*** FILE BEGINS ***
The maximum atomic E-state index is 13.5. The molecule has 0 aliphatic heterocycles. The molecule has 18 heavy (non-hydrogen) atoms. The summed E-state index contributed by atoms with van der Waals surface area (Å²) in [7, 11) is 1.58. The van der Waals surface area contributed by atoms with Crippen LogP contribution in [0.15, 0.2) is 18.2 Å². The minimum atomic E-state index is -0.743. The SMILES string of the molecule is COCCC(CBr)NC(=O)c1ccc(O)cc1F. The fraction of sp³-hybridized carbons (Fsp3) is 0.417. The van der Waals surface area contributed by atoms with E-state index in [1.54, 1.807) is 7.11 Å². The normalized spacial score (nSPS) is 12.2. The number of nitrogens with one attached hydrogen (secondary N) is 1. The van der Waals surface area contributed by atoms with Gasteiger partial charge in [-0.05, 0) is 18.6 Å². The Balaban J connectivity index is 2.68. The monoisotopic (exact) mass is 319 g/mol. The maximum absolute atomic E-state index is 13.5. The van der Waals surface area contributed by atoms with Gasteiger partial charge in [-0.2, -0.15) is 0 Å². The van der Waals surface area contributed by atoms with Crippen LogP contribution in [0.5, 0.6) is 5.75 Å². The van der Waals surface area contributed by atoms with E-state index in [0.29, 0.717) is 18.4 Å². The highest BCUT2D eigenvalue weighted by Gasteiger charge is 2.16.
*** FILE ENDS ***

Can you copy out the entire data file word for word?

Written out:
The maximum atomic E-state index is 13.5. The molecule has 0 aliphatic heterocycles. The molecule has 18 heavy (non-hydrogen) atoms. The summed E-state index contributed by atoms with van der Waals surface area (Å²) in [7, 11) is 1.58. The van der Waals surface area contributed by atoms with Crippen LogP contribution in [0.15, 0.2) is 18.2 Å². The minimum atomic E-state index is -0.743. The SMILES string of the molecule is COCCC(CBr)NC(=O)c1ccc(O)cc1F. The fraction of sp³-hybridized carbons (Fsp3) is 0.417. The van der Waals surface area contributed by atoms with E-state index in [1.54, 1.807) is 7.11 Å². The normalized spacial score (nSPS) is 12.2. The number of nitrogens with one attached hydrogen (secondary N) is 1. The van der Waals surface area contributed by atoms with Gasteiger partial charge in [-0.05, 0) is 18.6 Å². The Balaban J connectivity index is 2.68. The monoisotopic (exact) mass is 319 g/mol. The maximum absolute atomic E-state index is 13.5. The van der Waals surface area contributed by atoms with Gasteiger partial charge in [-0.2, -0.15) is 0 Å². The van der Waals surface area contributed by atoms with Crippen LogP contribution in [0.5, 0.6) is 5.75 Å². The van der Waals surface area contributed by atoms with E-state index in [0.29, 0.717) is 18.4 Å². The highest BCUT2D eigenvalue weighted by Gasteiger charge is 2.16.